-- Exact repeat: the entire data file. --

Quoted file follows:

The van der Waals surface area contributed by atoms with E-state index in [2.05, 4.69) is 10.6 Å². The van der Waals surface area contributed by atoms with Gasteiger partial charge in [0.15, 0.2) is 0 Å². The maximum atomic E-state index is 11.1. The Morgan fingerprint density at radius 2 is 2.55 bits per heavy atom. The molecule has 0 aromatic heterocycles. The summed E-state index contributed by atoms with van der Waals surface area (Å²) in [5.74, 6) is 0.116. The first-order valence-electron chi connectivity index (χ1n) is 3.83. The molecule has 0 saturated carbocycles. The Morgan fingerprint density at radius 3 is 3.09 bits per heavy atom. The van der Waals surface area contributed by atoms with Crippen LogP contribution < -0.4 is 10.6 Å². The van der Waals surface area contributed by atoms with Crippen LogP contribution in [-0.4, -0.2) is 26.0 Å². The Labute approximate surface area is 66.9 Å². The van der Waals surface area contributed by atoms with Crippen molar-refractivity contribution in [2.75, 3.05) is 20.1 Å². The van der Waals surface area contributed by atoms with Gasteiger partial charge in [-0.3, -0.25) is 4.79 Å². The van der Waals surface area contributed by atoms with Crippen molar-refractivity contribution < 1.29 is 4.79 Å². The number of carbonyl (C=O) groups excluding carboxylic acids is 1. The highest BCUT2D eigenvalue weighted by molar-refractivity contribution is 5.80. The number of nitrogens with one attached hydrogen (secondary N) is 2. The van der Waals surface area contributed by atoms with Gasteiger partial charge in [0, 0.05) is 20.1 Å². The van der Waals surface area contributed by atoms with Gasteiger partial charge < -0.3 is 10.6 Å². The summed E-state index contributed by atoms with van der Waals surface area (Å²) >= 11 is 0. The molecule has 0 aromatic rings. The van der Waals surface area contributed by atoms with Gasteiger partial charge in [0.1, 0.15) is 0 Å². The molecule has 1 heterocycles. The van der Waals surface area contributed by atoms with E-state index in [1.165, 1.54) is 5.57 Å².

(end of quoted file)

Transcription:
The van der Waals surface area contributed by atoms with E-state index in [2.05, 4.69) is 10.6 Å². The van der Waals surface area contributed by atoms with Gasteiger partial charge in [0.15, 0.2) is 0 Å². The maximum atomic E-state index is 11.1. The Morgan fingerprint density at radius 2 is 2.55 bits per heavy atom. The molecule has 0 aromatic heterocycles. The summed E-state index contributed by atoms with van der Waals surface area (Å²) in [5.74, 6) is 0.116. The first-order valence-electron chi connectivity index (χ1n) is 3.83. The molecule has 0 saturated carbocycles. The Morgan fingerprint density at radius 3 is 3.09 bits per heavy atom. The van der Waals surface area contributed by atoms with Crippen LogP contribution < -0.4 is 10.6 Å². The van der Waals surface area contributed by atoms with Crippen LogP contribution in [-0.4, -0.2) is 26.0 Å². The Labute approximate surface area is 66.9 Å². The van der Waals surface area contributed by atoms with Crippen molar-refractivity contribution in [2.75, 3.05) is 20.1 Å². The van der Waals surface area contributed by atoms with Gasteiger partial charge in [-0.3, -0.25) is 4.79 Å². The van der Waals surface area contributed by atoms with Crippen molar-refractivity contribution < 1.29 is 4.79 Å². The number of carbonyl (C=O) groups excluding carboxylic acids is 1. The highest BCUT2D eigenvalue weighted by molar-refractivity contribution is 5.80. The number of nitrogens with one attached hydrogen (secondary N) is 2. The van der Waals surface area contributed by atoms with Gasteiger partial charge in [0, 0.05) is 20.1 Å². The van der Waals surface area contributed by atoms with Gasteiger partial charge < -0.3 is 10.6 Å². The summed E-state index contributed by atoms with van der Waals surface area (Å²) >= 11 is 0. The molecule has 0 aromatic rings. The van der Waals surface area contributed by atoms with Gasteiger partial charge in [0.1, 0.15) is 0 Å². The molecule has 1 heterocycles. The van der Waals surface area contributed by atoms with E-state index in [1.165, 1.54) is 5.57 Å².